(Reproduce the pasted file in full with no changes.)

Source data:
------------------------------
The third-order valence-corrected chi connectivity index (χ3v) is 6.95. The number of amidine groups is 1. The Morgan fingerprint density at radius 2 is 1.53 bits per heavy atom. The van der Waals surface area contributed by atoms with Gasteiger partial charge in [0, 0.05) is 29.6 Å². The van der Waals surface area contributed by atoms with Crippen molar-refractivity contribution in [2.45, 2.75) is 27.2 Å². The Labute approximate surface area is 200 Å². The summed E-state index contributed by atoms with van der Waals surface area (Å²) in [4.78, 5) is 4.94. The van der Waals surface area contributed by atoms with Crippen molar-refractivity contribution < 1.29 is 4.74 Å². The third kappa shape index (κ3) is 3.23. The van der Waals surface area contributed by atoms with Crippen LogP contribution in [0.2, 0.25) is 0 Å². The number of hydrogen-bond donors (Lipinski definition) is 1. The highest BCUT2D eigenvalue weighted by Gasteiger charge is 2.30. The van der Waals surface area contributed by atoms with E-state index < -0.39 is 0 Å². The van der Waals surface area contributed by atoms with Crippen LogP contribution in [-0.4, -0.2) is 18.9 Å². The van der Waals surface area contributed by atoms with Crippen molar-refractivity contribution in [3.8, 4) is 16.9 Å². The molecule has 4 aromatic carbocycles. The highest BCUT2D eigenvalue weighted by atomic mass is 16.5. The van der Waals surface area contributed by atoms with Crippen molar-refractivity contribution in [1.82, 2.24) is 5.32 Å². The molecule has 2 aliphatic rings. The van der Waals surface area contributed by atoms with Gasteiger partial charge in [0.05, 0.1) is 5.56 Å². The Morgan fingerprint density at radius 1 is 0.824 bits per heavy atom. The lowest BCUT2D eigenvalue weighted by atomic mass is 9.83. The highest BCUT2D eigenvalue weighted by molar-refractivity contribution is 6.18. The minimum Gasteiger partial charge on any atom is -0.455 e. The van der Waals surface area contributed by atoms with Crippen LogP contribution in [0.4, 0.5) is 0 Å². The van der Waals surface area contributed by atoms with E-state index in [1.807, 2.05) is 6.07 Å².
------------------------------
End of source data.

The third-order valence-corrected chi connectivity index (χ3v) is 6.95. The number of amidine groups is 1. The Morgan fingerprint density at radius 2 is 1.53 bits per heavy atom. The van der Waals surface area contributed by atoms with Gasteiger partial charge in [0, 0.05) is 29.6 Å². The van der Waals surface area contributed by atoms with Crippen molar-refractivity contribution in [2.45, 2.75) is 27.2 Å². The Labute approximate surface area is 200 Å². The summed E-state index contributed by atoms with van der Waals surface area (Å²) in [4.78, 5) is 4.94. The van der Waals surface area contributed by atoms with Crippen molar-refractivity contribution < 1.29 is 4.74 Å². The third kappa shape index (κ3) is 3.23. The van der Waals surface area contributed by atoms with Crippen LogP contribution in [0.2, 0.25) is 0 Å². The number of hydrogen-bond donors (Lipinski definition) is 1. The highest BCUT2D eigenvalue weighted by Gasteiger charge is 2.30. The van der Waals surface area contributed by atoms with E-state index < -0.39 is 0 Å². The van der Waals surface area contributed by atoms with Crippen LogP contribution in [-0.4, -0.2) is 18.9 Å². The van der Waals surface area contributed by atoms with Crippen molar-refractivity contribution in [3.8, 4) is 16.9 Å². The molecule has 4 aromatic carbocycles. The highest BCUT2D eigenvalue weighted by atomic mass is 16.5. The van der Waals surface area contributed by atoms with Crippen molar-refractivity contribution in [1.82, 2.24) is 5.32 Å². The molecule has 2 aliphatic rings. The van der Waals surface area contributed by atoms with Gasteiger partial charge in [0.05, 0.1) is 5.56 Å². The Morgan fingerprint density at radius 1 is 0.824 bits per heavy atom. The lowest BCUT2D eigenvalue weighted by atomic mass is 9.83. The highest BCUT2D eigenvalue weighted by molar-refractivity contribution is 6.18. The minimum Gasteiger partial charge on any atom is -0.455 e. The van der Waals surface area contributed by atoms with Crippen LogP contribution in [0.4, 0.5) is 0 Å². The van der Waals surface area contributed by atoms with E-state index in [1.807, 2.05) is 6.07 Å².